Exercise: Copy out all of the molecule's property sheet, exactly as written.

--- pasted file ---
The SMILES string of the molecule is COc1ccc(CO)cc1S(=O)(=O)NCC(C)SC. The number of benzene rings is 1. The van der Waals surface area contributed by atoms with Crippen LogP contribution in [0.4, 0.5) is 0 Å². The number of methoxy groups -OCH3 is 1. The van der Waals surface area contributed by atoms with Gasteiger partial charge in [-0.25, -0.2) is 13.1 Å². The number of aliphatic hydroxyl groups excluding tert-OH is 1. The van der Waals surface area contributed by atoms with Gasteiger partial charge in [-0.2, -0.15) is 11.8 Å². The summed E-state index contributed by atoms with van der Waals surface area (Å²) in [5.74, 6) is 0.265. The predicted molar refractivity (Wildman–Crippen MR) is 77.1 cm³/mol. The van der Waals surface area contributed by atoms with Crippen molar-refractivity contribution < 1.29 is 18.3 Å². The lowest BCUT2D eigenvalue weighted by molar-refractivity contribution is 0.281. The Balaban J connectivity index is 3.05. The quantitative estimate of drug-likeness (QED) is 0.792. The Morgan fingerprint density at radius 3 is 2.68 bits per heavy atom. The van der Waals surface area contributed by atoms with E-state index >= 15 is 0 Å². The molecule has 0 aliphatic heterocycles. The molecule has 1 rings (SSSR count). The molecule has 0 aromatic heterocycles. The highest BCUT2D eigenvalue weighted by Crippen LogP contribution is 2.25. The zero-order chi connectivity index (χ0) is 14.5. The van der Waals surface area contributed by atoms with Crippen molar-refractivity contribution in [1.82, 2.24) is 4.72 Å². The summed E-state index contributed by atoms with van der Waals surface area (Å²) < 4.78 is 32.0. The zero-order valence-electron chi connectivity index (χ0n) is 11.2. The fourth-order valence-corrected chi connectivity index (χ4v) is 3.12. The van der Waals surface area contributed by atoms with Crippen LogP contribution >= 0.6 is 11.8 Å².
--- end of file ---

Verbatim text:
The SMILES string of the molecule is COc1ccc(CO)cc1S(=O)(=O)NCC(C)SC. The number of benzene rings is 1. The van der Waals surface area contributed by atoms with Crippen LogP contribution in [0.4, 0.5) is 0 Å². The number of methoxy groups -OCH3 is 1. The van der Waals surface area contributed by atoms with Gasteiger partial charge in [-0.25, -0.2) is 13.1 Å². The number of aliphatic hydroxyl groups excluding tert-OH is 1. The van der Waals surface area contributed by atoms with Gasteiger partial charge in [-0.2, -0.15) is 11.8 Å². The summed E-state index contributed by atoms with van der Waals surface area (Å²) in [5.74, 6) is 0.265. The predicted molar refractivity (Wildman–Crippen MR) is 77.1 cm³/mol. The van der Waals surface area contributed by atoms with Crippen molar-refractivity contribution < 1.29 is 18.3 Å². The lowest BCUT2D eigenvalue weighted by molar-refractivity contribution is 0.281. The Balaban J connectivity index is 3.05. The quantitative estimate of drug-likeness (QED) is 0.792. The Morgan fingerprint density at radius 3 is 2.68 bits per heavy atom. The van der Waals surface area contributed by atoms with E-state index >= 15 is 0 Å². The molecule has 0 aliphatic heterocycles. The molecule has 1 rings (SSSR count). The molecule has 0 aromatic heterocycles. The highest BCUT2D eigenvalue weighted by Crippen LogP contribution is 2.25. The zero-order chi connectivity index (χ0) is 14.5. The van der Waals surface area contributed by atoms with Crippen molar-refractivity contribution in [1.82, 2.24) is 4.72 Å². The summed E-state index contributed by atoms with van der Waals surface area (Å²) < 4.78 is 32.0. The zero-order valence-electron chi connectivity index (χ0n) is 11.2. The fourth-order valence-corrected chi connectivity index (χ4v) is 3.12. The van der Waals surface area contributed by atoms with Crippen LogP contribution >= 0.6 is 11.8 Å².